Construct of Temple Music for Praise and Worship

Two types of worship service are increasingly offered to the public to satisfy the desires of two distinct groups of worshipers: traditional and contemporary. The contemporary worship may have a powerful band, equipped with electric guitars, drums, driving vocals, and other attire borrowed from modern “rock and roll”. The more traditional service typically offers musical praise directed by an organ or piano, and accompanied by a choir or other vocal soloists. It is rare that one stumbles across a church practicing congregational, “a cappella” music.

The disparate proportions lead one to believe that those who restrain from using instrumental music must be in grievous error, since they appear to be numbered in the scandalous minority. Surprisingly, history shows that it is not always been the case. In fact, instrumental music is a relatively modern addition to the services of those who would worship God.

Temple Model in Worship
The Temple Model follows the structure of the Jerusalem Temple. The temple can be broken down into four main parts: The outer courts, inner courts, holy place, and holy of holies. Worship will typically move from high praise (or fast music) into deep worship (or slow music).

In this model of worship, we see a reflection of the three stages of the spiritual life: the purgative, illuminative, and unitive ways. The outer courts deal more with the flesh, as does the purgative state – ordering the flesh towards the service of God. The inner courts act similarly to the illuminative state, enlightening the mind with the knowledge of God and transitioning us into the unitive state. The holy place begins the unitive state of prayer, moving us to the holy of holies where words virtually cease. We find ourselves in a profound union with our Lord and Savior, who infuses His very word into our hearts.

Outer Courts
Scripture tells us to “Enter His gates with thanksgiving and His courts with praise!” (Psalm 100:4) Therefore, the first step in this model begins with a time of high praises and faster music. This is an expression of our excitement about coming into the presence of the Lord! Have fun with it! But our prayer doesn’t end here – we’re just getting started! After a series of high praise songs, you then transition into what we call the inner courts.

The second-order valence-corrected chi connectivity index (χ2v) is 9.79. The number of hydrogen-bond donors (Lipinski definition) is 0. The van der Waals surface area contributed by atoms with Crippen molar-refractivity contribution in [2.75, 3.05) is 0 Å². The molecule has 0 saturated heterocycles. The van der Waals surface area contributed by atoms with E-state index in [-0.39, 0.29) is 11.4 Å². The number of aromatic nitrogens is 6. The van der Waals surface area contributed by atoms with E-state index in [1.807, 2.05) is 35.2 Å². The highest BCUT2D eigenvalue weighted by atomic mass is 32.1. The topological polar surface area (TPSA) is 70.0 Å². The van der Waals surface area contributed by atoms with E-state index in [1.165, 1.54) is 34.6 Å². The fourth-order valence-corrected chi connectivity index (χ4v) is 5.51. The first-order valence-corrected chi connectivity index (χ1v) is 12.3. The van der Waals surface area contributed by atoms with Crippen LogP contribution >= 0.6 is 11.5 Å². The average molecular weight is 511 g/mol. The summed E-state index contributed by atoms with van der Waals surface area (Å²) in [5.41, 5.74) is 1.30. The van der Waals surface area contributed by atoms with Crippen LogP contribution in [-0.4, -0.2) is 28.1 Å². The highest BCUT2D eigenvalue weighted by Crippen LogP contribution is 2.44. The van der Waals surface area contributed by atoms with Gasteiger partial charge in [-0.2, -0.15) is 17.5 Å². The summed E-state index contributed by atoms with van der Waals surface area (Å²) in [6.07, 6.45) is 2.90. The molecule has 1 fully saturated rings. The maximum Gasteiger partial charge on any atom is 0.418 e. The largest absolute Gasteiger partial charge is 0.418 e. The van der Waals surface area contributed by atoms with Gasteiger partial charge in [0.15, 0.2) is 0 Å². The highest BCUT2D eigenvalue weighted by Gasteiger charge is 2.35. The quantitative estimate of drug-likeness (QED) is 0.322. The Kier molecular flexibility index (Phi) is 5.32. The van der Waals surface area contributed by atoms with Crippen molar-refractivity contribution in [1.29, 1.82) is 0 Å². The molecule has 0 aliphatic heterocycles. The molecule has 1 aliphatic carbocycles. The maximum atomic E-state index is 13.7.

Inner Courts
The inner court is where we begin quieting ourselves and preparing ourselves for a deeper encounter with God. The music moves into a more moderate tempo, neither fast nor slow. In the inner courts, we begin to transition and quiet our hearts as we move towards the destination of the holy of holies (the place of contemplative prayer). But first, we enter the holy place.

Holy Place
The holy place is where worship of God becomes authentic adoration of God. The music is much slower, the lyrics are simpler, the volume becomes softer, and the content of the songs speak more to the pure adoration of God. Here you might repeat a chorus like “How Great is our God”, “I Exalt Thee”, or simply “Holy” – music that speaks directly to God in a way that is deep, profound, and loving. And now, you are ready to “land the plane” – we enter the holy of holies.

Holy of Holies
In the holy of holies, the music itself begins to cease. Our hearts have quieted. In the days of the Old Testament, the high priest spoke little when he entered this sacred place. Instead, he would remain silent and in awe of the presence of the Lord. This was the place where God’s very presence resided. Here we give God the opportunity to speak in the quiet of our hearts as we soak in His presence.

SOURCE: Trevor Bowen (2005) – Mary Castner (2018)
Facebook Page: Music Psychology Research (MPR) / Psychological Assessment and Research Evaluation (PARE)